Back-to-school around the world: A look at top-performing systems
In one week, students across Canada will be going back to school. They will be meeting their teachers, reuniting with friends, and jumping back into homework and classes. They will also be returning to a school in one of the best education systems in the world.
Canada has been described as an “education superpower” putting us in the ranks with other education high achievers, including Finland and Singapore. Known for our high level of equity, teacher professionalism, and postsecondary attainment, Canada’s education system continues to be one to watch on the global stage.
Given this international status, how does Canada compare to other countries’ education systems? What does back-to-school look like for those students? A closer look into Finland and Singapore’s education systems sheds a light on what school looks like in some of these other high-performing jurisdictions.
Finland: Less is more
By the time Ontario’s students return to school, Finnish students will already have been in school for two weeks. But the earlier start is not the only thing that is different. Having been identified as “the smartest kids in the world”, Finnish children do not start basic education (i.e. primary school) until the age of seven. They are given little homework and spend the first few days at school talking about their summer vacation and engaging in play and team-building exercises.
The soft start to the school year is not confined to those first few days. The school day begins between 8-9 am and ends in the early afternoon around 1 pm. There is also a lack of emphasis on standardized tests and more of an emphasis on educating the whole child.
While Finnish students are taught core subjects such as mathematics, history, the sciences and the arts, they are also taught skills and competencies that will help them develop as human beings and citizens.
For instance, Finland’s 2016 National Curriculum focuses on areas such as thinking and learning to learn, and taking care of oneself and others to promote both student well-being and preparation for the future.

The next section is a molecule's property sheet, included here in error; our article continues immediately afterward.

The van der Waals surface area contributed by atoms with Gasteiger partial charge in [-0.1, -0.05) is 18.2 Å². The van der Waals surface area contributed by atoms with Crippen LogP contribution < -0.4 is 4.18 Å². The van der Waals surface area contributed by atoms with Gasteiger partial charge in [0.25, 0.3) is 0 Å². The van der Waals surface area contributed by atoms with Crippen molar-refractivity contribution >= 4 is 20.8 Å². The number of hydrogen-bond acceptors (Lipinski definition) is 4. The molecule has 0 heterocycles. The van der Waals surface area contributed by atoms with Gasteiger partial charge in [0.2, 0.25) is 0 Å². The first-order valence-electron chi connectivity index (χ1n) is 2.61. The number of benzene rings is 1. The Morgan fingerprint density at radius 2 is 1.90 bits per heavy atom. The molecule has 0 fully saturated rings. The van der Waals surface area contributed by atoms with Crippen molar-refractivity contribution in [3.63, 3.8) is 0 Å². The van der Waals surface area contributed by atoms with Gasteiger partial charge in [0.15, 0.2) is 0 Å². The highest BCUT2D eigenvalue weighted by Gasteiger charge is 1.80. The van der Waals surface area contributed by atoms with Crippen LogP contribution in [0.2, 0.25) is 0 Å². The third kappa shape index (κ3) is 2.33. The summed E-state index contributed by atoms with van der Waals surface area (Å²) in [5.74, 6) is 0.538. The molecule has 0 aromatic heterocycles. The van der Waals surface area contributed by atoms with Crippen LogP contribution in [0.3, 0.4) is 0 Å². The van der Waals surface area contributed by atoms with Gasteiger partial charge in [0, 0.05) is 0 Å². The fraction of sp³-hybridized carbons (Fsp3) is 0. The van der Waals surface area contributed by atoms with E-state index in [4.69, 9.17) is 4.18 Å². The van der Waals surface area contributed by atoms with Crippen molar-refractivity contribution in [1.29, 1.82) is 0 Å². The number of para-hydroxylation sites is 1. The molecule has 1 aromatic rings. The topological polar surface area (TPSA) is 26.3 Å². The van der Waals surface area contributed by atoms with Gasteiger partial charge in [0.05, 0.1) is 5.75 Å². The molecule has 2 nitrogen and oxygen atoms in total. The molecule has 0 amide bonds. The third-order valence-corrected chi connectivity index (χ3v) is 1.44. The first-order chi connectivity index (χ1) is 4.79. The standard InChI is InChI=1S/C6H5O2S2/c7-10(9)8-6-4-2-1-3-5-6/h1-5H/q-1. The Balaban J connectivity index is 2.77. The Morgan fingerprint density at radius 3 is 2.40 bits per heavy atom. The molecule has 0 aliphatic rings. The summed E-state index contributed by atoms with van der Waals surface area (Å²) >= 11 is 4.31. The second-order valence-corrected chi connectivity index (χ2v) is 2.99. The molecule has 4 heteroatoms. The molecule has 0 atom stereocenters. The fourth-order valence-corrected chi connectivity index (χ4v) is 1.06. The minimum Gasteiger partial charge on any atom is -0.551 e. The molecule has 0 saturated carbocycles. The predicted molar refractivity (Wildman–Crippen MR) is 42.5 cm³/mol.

According to Finnish curriculum documents, the core curriculum describes seven transferable competence areas that “epitomize the aims of education and reflect the competences needed in all spheres of life.” (See Figure 1).
The central aims of the new curriculum, are to develop the school culture and to promote instruction with an integrative approach. The aim is that pupils will understand the relationship and interdependencies between different learning contents; be able to combine the knowledge and skills provided by different subjects to form meaningful wholes[ and be able to adopt and use these in collaborative learning.
Education in Finland
Singapore: Tips from the top
Unlike Canada and Finland, the school year in Singapore starts in January and ends in mid-November with breaks in June and December. By the time students start primary education, they will have learned as least two languages (typically English and either Malay, Tamil, or a Chinese language) as part of their preschool and kindergarten education.
The school day starts before 8am and continues with 30-minute periods and recesses until a little after 1pm. Students in primary school learn core subjects informed by the national curriculum, including mathematics, health, music, physical education. They also have a “Form Teacher Guidance Period” in their timetable which focuses on developing social-emotional competencies, character and citizenship.
The culture around standardized tests is being tested in Singapore. With an overall decrease in focus on high-stakes exams and a shift towards learning development instead of achievement, exams have been removed from years 1 and 2 in primary school. However, the national exam at the end of primary school (year 6) has been conserved, which has implications for further education or career opportunities.
Return to Home Base
In looking at some of the world’s best education systems, there is no one size fits all approach to educating children. From shorter school days to fewer exams, students will be returning to school in a variety of contexts. But there are a few common elements between Finland and Singapore that could be applied to a Canadian context, including a focus on preparing students for the future (i.e. future skills) and developing the whole child.